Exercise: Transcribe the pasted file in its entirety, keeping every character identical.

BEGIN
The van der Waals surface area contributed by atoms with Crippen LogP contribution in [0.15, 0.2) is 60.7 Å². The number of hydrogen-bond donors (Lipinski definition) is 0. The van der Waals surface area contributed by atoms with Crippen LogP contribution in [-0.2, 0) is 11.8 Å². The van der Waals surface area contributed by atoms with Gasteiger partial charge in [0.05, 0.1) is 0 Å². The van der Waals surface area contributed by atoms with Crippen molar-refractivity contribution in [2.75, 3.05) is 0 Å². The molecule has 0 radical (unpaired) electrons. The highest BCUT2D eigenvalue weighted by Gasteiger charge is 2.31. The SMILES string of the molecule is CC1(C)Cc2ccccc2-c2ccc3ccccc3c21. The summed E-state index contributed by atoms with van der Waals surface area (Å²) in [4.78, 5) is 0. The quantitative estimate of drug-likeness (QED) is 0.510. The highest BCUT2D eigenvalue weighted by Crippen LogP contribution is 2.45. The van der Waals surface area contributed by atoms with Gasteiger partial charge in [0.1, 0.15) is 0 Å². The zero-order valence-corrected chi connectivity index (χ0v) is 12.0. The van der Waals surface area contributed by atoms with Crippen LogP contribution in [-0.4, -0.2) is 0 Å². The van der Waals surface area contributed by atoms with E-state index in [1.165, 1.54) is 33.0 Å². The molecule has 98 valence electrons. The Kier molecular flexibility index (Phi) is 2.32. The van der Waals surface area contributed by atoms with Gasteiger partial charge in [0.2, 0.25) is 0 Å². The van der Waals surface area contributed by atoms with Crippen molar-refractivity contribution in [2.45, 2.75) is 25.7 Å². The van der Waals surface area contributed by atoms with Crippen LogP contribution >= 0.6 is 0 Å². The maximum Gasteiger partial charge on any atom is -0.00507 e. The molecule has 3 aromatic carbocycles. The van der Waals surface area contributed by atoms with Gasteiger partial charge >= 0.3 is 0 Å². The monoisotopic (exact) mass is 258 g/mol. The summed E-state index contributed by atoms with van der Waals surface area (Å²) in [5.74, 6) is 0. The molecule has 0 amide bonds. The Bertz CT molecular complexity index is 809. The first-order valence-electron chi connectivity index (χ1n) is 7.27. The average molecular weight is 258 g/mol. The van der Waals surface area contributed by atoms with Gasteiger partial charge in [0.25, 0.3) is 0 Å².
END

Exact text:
The van der Waals surface area contributed by atoms with Crippen LogP contribution in [0.15, 0.2) is 60.7 Å². The number of hydrogen-bond donors (Lipinski definition) is 0. The van der Waals surface area contributed by atoms with Crippen LogP contribution in [-0.2, 0) is 11.8 Å². The van der Waals surface area contributed by atoms with Gasteiger partial charge in [0.05, 0.1) is 0 Å². The van der Waals surface area contributed by atoms with Crippen molar-refractivity contribution in [2.75, 3.05) is 0 Å². The molecule has 0 radical (unpaired) electrons. The highest BCUT2D eigenvalue weighted by Gasteiger charge is 2.31. The SMILES string of the molecule is CC1(C)Cc2ccccc2-c2ccc3ccccc3c21. The summed E-state index contributed by atoms with van der Waals surface area (Å²) in [4.78, 5) is 0. The quantitative estimate of drug-likeness (QED) is 0.510. The highest BCUT2D eigenvalue weighted by Crippen LogP contribution is 2.45. The van der Waals surface area contributed by atoms with Gasteiger partial charge in [0.1, 0.15) is 0 Å². The zero-order valence-corrected chi connectivity index (χ0v) is 12.0. The van der Waals surface area contributed by atoms with Crippen LogP contribution in [-0.4, -0.2) is 0 Å². The van der Waals surface area contributed by atoms with E-state index in [1.165, 1.54) is 33.0 Å². The molecule has 98 valence electrons. The Kier molecular flexibility index (Phi) is 2.32. The van der Waals surface area contributed by atoms with Gasteiger partial charge in [0.2, 0.25) is 0 Å². The van der Waals surface area contributed by atoms with Crippen molar-refractivity contribution in [2.45, 2.75) is 25.7 Å². The van der Waals surface area contributed by atoms with Crippen LogP contribution >= 0.6 is 0 Å². The maximum Gasteiger partial charge on any atom is -0.00507 e. The molecule has 3 aromatic carbocycles. The van der Waals surface area contributed by atoms with Gasteiger partial charge >= 0.3 is 0 Å². The monoisotopic (exact) mass is 258 g/mol. The summed E-state index contributed by atoms with van der Waals surface area (Å²) in [5.74, 6) is 0. The molecule has 0 amide bonds. The Bertz CT molecular complexity index is 809. The first-order valence-electron chi connectivity index (χ1n) is 7.27. The average molecular weight is 258 g/mol. The van der Waals surface area contributed by atoms with Gasteiger partial charge in [0.25, 0.3) is 0 Å².